Still under strict one and a half meter protocol, the Amsterdam Fringe Festival started again last weekend. The festival offers the ideal opening of the season after a year and a half full of lockdown periods, online theater and halls with a maximum of thirty visitors: at Fringe the fun of making theater and the endless possibilities of the art form are central.

In addition to the reopening of the theaters, there is another news fact that makes this edition of Fringe special: it is the last year of director Aukje Hoogte, who will leave on 1 October. Under the inspiring leadership of Hoogte, Fringe has grown in recent years into an even more exciting festival: the average quality of the performances has increased, while the focus on experimentation, adventure and challenging the norm has been maintained.

Strange creatures
That focus is immediately evident in the first performance I visit. In her diptych Pang & Ping , theater maker and scenographer Daphne Karstens introduces the audience to strange creatures that come to life through her 'wearable sculptures': special creations that lie somewhere between costume design, visual art and architecture.

Especially in Pang , the latest performance, Karstens, in collaboration with performer Lorraine Smith, creates a fascinating encounter with unknown life forms. The three different 'characters' seem to represent stages in an evolutionary process: the first figure moves angularly, awkwardly, and barely manages to get up; the third figure eventually stands up completely and walks out of the room. In contrast, Ping is clearly a first attempt: the costume is more humane than the creations in Pang and thus does not achieve the alienation that makes Pang  so impressive.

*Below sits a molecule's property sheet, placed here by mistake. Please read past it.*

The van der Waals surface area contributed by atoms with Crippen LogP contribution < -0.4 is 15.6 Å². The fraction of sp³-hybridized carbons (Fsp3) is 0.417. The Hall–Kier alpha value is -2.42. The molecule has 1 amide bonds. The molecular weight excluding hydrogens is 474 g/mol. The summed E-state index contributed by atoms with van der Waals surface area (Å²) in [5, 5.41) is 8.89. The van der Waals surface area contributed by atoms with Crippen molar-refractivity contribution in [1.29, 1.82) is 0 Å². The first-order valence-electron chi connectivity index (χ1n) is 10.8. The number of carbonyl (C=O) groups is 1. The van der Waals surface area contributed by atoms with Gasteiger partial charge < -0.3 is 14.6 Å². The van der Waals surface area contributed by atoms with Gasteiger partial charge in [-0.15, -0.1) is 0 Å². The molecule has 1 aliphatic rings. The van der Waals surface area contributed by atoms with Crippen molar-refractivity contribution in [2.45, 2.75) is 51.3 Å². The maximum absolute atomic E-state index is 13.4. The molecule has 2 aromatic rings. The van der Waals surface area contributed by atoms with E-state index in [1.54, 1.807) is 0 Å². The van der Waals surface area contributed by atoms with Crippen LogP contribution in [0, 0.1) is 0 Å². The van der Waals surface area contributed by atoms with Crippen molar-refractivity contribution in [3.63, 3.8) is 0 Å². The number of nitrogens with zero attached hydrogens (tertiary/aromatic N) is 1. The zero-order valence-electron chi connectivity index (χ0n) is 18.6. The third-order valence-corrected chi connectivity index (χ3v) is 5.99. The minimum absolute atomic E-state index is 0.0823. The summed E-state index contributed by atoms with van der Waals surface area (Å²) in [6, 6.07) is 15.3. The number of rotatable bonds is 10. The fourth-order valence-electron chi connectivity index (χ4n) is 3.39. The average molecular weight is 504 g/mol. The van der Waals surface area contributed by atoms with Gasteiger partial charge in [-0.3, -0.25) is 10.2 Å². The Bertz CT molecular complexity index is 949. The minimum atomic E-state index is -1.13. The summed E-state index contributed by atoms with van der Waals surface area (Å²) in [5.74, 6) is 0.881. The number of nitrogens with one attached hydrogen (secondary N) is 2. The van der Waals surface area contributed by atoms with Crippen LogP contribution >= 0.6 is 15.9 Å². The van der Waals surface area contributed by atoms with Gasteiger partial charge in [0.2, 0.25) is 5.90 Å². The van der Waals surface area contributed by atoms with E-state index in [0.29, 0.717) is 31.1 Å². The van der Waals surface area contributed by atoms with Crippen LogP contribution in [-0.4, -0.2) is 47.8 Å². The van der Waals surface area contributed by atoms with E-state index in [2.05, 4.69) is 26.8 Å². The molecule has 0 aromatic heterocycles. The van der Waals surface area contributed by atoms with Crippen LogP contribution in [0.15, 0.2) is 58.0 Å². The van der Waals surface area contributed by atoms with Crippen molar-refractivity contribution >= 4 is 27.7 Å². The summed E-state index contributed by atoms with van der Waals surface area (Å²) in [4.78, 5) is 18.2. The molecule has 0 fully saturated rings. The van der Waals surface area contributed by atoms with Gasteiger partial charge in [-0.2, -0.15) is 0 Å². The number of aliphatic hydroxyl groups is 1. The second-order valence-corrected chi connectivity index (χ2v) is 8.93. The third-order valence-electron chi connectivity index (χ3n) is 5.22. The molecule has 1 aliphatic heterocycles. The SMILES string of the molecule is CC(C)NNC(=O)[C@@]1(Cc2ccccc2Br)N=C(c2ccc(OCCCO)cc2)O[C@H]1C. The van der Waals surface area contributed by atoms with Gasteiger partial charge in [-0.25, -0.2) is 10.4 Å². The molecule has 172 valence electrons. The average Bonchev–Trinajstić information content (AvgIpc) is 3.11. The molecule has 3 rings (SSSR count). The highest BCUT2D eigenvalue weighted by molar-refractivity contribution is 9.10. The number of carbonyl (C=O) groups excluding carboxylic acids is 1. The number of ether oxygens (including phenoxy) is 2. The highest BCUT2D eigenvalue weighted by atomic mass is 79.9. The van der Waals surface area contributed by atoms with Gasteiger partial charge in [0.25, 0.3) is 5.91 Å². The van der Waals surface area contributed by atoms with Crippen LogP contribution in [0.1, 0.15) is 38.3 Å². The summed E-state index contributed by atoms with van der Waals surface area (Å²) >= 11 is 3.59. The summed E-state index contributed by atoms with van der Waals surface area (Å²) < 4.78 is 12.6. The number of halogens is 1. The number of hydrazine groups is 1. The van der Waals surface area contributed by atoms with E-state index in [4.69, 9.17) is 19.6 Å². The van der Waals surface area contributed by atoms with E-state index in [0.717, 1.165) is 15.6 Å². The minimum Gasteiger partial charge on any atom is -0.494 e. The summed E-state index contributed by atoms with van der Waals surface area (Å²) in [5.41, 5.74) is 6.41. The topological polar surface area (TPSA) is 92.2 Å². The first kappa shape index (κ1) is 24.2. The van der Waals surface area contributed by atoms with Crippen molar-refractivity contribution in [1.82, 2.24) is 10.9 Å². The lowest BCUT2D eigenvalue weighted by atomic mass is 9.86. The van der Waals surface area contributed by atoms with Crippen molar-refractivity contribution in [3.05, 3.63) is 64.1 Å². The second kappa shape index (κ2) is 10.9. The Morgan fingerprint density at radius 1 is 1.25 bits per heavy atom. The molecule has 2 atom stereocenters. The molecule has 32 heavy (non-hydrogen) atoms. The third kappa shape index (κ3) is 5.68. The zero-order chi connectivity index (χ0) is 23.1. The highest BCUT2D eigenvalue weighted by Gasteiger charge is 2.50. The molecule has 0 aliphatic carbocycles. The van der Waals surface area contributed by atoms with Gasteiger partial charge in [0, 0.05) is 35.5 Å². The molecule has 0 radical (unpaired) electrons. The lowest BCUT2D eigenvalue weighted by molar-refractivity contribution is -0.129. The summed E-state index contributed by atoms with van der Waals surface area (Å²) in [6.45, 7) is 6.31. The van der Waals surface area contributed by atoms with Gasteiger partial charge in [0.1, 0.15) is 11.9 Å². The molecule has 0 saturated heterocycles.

The diptych is a fascinating experience, especially at the visual level. In Pang, the reflective surface reflects the light in all directions; Smith's movements create a dynamic mosaic that evokes the feeling of a cave or an underwater world. However, in both performances the soundscape (by Sóley Sigurjónsdóttir and Nik Kennedy respectively) is a bit too prominent: the performances become top-heavy due to the artificial tension because the music suggests a meaning that only distracts from the aesthetic experience of the images.

Men's relations
Last year, Together by Donna Chittick was one of the highlights of the festival. The dance performance focused on the tension between individuality and collectivity, and offered a beautiful picture of a female group dynamic. In its successor ALPH  , Chittick now focuses on the social codes in male relationships, and the way in which the tension between individual and group manifests itself there.

ALPH starts off infectiously, with a wonderful camaraderie between the four dancers in a unison opening choreography full of mutual pleasure. Just like in Together , the individual strengthens the collective and vice versa: new phrases introduced by one of the dancers are accepted by the others in a feast of exuberant experimentation. Chittick also manages to capture the downside of that focus on joint invincibility: if one of the dancers adopts a more vulnerable position, the others don't give in. The tragedy of the male inability to deal with 'weakness' is poignantly felt.